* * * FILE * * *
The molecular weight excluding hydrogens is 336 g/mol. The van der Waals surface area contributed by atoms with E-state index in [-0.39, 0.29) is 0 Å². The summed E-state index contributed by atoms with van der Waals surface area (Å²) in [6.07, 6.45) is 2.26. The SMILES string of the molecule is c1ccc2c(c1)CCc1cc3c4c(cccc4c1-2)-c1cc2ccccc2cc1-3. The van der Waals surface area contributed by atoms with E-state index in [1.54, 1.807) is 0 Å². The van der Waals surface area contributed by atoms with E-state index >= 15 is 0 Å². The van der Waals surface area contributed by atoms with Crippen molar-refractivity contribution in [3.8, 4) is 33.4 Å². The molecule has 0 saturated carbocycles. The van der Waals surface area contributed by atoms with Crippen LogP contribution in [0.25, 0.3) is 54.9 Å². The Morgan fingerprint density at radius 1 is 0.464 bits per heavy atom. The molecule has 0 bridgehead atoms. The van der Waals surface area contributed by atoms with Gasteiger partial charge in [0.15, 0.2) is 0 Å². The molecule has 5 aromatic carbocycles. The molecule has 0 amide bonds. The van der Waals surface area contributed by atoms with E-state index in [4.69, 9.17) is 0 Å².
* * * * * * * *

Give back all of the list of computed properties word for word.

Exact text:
The molecular weight excluding hydrogens is 336 g/mol. The van der Waals surface area contributed by atoms with E-state index in [-0.39, 0.29) is 0 Å². The summed E-state index contributed by atoms with van der Waals surface area (Å²) in [6.07, 6.45) is 2.26. The SMILES string of the molecule is c1ccc2c(c1)CCc1cc3c4c(cccc4c1-2)-c1cc2ccccc2cc1-3. The van der Waals surface area contributed by atoms with E-state index in [1.54, 1.807) is 0 Å². The van der Waals surface area contributed by atoms with E-state index >= 15 is 0 Å². The van der Waals surface area contributed by atoms with Crippen molar-refractivity contribution in [3.8, 4) is 33.4 Å². The molecule has 0 saturated carbocycles. The van der Waals surface area contributed by atoms with Crippen LogP contribution in [0.25, 0.3) is 54.9 Å². The Morgan fingerprint density at radius 1 is 0.464 bits per heavy atom. The molecule has 0 bridgehead atoms. The van der Waals surface area contributed by atoms with Gasteiger partial charge in [0.15, 0.2) is 0 Å². The molecule has 5 aromatic carbocycles. The molecule has 0 amide bonds. The van der Waals surface area contributed by atoms with E-state index in [4.69, 9.17) is 0 Å².